2

This is how the code looks like:

public class Family
{
    public int FamilyID { get; set; }
    public virtual ICollection<Member> FamilyMembers { get; set; }
}
public class Member
{
    public int MemberID { get; set; }
    public virtual Family Family { get; set; }
}
public class Bicycle
{
    public int BicycleID { get; set; }
    public virtual Member Owner { get; set; }
}
public class MyContext : DbContext
{
    public MyContext : base () { }
}

So, there is a one-to-one relantionship between Member and Bicycle, and there is one-to-many relationship between Family and Member. My question is: how do I initialize these foreign keys using my context? All the tutorials on the internet say how to define, but now how to initialize them. Do I simply assign them a correct int value or do I assign them a whole object, and if so, how do I do that? Using LINQ?

@Edit: Assume there are 2 families: Smith and Johnson. Smith has 3 members: Ben, Amy, Brian. Johnson has 2 members: John and Natalie. How do I initialize all that in my code?

2
  • You configurations should have your Primary Keys setup as DatabaseGeneratedOption.Identity. Then when you save the objects, the IDs will be set automatically, and then the FK IDs when those objects are set as well.
    – krillgar
    Feb 26, 2016 at 13:54
  • But how do I initialize those FKs? Assume there are 2 families: Smith and Johnson. Smith has 3 members: Ben, Amy, Brian. Johnson has 2 members: John and Natalie. How do I initialize all that in my code?
    – Amai
    Feb 26, 2016 at 14:08

2 Answers 2

3

First, fix this:

public class Member
{
    public int MemberID { get; set; }
    public virtual Family Family { get; set; }
}

That should be enough to configure the relationships. EF will make the keys identity by convention.

You can assign the relationships multiple ways. You can explicitly set FK Ids if you add them to your models, or you can use the navigation properties like this:

var family = new Family { LastName = "Smith", ...};
List<Member> members = new List<Member>
{
    new Member(){ Name = "Ben", ... },
    new Member(){ Name = "Amy", ... },
    new Member(){ Name = "Brian", ... }
};
family.FamilyMembers = members;
context.Family.Add(family);
context.SaveChanges();

To assign a bike to an owner:

var owner = context.Members.Find(ownerId);
var bike = new Bicycle
{
    Make = "ACME",
    Model = "XXXX",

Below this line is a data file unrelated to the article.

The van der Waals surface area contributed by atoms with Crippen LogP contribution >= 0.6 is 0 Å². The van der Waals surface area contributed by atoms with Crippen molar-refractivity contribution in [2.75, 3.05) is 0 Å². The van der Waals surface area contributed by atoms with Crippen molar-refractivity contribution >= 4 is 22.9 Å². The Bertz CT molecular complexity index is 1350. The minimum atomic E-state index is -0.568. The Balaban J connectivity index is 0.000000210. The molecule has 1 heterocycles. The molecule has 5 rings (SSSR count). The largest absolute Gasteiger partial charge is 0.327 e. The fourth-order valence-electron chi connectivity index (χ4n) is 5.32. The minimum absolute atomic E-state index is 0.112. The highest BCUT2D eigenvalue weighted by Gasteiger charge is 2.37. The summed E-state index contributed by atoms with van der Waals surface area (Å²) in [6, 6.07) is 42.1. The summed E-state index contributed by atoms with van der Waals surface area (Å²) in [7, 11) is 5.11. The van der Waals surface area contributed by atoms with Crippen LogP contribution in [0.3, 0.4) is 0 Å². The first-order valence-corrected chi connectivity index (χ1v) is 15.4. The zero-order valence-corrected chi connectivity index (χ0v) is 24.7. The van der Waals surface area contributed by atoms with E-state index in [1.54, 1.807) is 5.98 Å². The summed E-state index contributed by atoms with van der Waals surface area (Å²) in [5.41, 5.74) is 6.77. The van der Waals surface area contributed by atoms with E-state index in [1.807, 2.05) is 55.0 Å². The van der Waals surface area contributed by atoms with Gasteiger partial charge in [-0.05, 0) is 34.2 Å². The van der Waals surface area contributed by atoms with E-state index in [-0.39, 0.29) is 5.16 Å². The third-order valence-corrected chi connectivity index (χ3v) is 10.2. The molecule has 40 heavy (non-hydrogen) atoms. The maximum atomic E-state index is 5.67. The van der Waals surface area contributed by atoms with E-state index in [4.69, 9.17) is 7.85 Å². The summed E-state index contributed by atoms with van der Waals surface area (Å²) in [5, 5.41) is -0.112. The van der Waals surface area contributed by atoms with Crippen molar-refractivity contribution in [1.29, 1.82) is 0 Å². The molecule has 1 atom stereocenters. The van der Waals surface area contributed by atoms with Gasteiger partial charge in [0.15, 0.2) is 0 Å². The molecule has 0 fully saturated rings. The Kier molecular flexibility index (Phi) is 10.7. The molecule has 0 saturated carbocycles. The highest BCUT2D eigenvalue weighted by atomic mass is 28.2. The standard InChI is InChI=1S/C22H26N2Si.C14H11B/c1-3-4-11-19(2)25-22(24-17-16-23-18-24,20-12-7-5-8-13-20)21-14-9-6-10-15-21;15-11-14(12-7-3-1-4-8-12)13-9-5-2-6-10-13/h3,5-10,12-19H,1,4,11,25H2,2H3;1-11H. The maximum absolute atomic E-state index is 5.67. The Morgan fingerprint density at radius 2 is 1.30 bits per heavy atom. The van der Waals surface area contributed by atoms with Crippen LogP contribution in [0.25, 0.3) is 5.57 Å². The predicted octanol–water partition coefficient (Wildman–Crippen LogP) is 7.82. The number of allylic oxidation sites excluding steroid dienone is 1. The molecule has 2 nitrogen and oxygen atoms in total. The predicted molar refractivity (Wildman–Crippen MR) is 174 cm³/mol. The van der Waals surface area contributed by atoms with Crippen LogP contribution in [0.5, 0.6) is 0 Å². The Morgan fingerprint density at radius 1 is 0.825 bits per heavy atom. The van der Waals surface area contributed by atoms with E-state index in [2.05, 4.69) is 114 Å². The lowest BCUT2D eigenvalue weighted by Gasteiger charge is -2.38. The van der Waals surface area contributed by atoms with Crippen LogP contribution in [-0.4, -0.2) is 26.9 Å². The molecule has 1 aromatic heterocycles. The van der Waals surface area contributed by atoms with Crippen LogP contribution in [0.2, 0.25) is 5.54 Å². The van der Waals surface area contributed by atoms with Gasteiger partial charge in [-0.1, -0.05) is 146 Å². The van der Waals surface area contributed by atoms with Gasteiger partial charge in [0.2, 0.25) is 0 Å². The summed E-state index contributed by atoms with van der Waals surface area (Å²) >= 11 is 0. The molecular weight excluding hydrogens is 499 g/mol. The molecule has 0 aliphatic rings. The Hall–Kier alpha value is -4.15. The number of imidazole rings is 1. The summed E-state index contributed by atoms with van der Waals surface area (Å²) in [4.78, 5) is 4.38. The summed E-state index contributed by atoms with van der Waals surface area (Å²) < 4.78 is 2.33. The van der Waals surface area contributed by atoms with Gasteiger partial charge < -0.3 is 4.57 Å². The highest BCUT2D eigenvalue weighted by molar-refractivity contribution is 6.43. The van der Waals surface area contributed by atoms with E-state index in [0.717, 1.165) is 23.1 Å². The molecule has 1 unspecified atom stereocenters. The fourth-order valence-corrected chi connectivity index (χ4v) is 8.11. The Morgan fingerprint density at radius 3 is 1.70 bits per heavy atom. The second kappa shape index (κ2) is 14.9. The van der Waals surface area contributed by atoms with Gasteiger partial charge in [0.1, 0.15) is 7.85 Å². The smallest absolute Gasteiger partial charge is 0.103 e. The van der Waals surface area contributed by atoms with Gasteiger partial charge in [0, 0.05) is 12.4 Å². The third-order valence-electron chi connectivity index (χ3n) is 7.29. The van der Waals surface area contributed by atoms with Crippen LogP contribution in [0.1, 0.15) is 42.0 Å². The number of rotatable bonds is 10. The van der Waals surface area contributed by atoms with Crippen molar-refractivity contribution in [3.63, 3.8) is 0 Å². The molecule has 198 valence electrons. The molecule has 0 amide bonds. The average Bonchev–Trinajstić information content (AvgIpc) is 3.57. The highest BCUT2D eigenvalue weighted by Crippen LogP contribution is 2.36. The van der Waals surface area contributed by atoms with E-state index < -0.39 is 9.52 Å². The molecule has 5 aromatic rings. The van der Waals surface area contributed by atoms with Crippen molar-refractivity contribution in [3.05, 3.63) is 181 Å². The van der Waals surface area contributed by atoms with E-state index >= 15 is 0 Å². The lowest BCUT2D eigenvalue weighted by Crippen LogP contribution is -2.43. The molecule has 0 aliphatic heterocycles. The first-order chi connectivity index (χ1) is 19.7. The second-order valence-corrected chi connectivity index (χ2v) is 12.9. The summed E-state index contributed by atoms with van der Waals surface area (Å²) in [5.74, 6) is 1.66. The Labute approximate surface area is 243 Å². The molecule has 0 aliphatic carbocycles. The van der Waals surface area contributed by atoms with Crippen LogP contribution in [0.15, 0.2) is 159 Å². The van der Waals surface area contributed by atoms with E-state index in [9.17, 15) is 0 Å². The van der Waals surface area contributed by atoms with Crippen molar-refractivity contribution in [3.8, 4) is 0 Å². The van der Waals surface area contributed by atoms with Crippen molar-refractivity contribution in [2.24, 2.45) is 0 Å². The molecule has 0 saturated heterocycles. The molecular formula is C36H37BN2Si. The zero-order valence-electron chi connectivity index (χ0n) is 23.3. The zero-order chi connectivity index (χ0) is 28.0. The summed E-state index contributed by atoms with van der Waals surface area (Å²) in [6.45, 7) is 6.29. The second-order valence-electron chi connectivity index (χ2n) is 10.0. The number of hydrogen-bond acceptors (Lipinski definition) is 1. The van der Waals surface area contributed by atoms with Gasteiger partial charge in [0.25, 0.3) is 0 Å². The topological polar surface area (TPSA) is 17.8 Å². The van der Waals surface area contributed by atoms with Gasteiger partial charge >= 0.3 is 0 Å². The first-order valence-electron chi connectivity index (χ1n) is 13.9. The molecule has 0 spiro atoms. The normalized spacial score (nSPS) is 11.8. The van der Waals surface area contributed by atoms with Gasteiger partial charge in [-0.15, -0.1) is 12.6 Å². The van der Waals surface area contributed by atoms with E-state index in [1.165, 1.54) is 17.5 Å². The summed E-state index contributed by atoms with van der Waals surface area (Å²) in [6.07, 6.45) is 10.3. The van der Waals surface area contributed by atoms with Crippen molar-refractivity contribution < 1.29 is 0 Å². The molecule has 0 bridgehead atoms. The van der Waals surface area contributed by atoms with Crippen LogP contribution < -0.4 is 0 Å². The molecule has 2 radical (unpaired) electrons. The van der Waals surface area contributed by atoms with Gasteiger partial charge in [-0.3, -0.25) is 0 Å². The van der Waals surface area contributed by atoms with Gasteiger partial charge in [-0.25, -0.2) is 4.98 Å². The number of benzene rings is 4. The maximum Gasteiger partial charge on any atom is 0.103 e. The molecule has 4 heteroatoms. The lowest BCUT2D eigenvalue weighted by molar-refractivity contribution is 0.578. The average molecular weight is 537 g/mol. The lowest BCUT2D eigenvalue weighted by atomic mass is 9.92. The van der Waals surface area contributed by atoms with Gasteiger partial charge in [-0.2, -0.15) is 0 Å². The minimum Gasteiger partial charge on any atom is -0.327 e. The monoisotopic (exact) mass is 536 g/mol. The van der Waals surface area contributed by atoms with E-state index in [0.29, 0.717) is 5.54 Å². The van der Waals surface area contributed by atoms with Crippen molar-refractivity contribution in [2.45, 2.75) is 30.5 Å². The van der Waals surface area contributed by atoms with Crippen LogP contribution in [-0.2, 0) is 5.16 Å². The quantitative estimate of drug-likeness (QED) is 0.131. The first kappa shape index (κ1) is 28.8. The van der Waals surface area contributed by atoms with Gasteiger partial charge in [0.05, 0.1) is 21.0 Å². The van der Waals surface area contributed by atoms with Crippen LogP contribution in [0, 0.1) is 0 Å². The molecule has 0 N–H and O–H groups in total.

Owner = owner
};
context.Bicycles.Add(bike);
context.SaveChanges();

EDIT: Yes, it is certainly permissible to add FK to your model. That's the method I use. Like this code:

public class Member
{
    public int MemberID { get; set; }
    public int FamilyID { get; set; }  // EF will automatically make this a FK by convention
    public virtual Family Family { get; set; }
}

You need to add annotations if you don't adhere to convention or if you want them for documentation sake:

public class Member
{
    public int MemberID { get; set; }
    public int FamilyID { get; set; }
    [ForeignKey("FamilyID")]
    public virtual Family Family { get; set; }
}

See http://www.entityframeworktutorial.net/code-first/foreignkey-dataannotations-attribute-in-code-first.aspx

I prefer the fluent api. It keeps my models cleaner and separates concerns. For simple projects you can add all the fluent code in the OnModelCreating() override in your context, but I prefer to store my entity configurations in a folder under my context (one file per entity) as described here: http://odetocode.com/blogs/scott/archive/2011/11/28/composing-entity-framework-fluent-configurations.aspx

You can actually have EF automatically find your fluent code using the technique described here: https://msdn.microsoft.com/en-us/magazine/dn519921.aspx

Regarding the child collections, yes, you can new it up in the constructor:

public class Family
{
    public Family()
    {
        FamilyMembers = new HashSet<Member>();
    }

    public int FamilyID { get; set; }
    public virtual ICollection<Member> FamilyMembers { get; set; }
}
3
  • Thanks, this answered my question just the way I wanted. Got a few new questions though, if you'd be willing to answer: First, that FamilyFK - I know it's not needed, but it allows me to set a custom name for the FK. Is it still bad to do that? Should I use DataAnnotations or Fluent API instead? And since you add the members by using a list, doest that mean that: - I can define FamilyMembers as a List in constructors ( new List<Member>() )? - I have to have a method for adding FKs to the list, as well as a method for removing them?
    – Amai
    Feb 27, 2016 at 10:37
  • See my edited answer. You can add the family members via a list or one at a time. family.FamilyMembers.Add(mySingleFamilyMember); Feb 27, 2016 at 16:39
  • Sorry to bother you this way, but I'm completly stuck with another problem I asked yesterday and which noone seems to be capable of helping me with, I fail even to find any materials or references concerning that and so I thought maybe you could take a look and see if you know how to solve that problem. Once again, sorry if that bothers you. stackoverflow.com/questions/35746496/…
    – Amai
    Mar 3, 2016 at 13:33
0

You don't need to explicitly define a foreign key between Family and Member. Entity Framework will take care of this for you if you require. Because you have already stated this property

public virtual ICollection<Member> FamilyMembers { get; set; }

On the Family class the Foreign key is created during the initial Add-Migration or Update-database. So you don't need the property

public virtual FamilyFK { get; set; }

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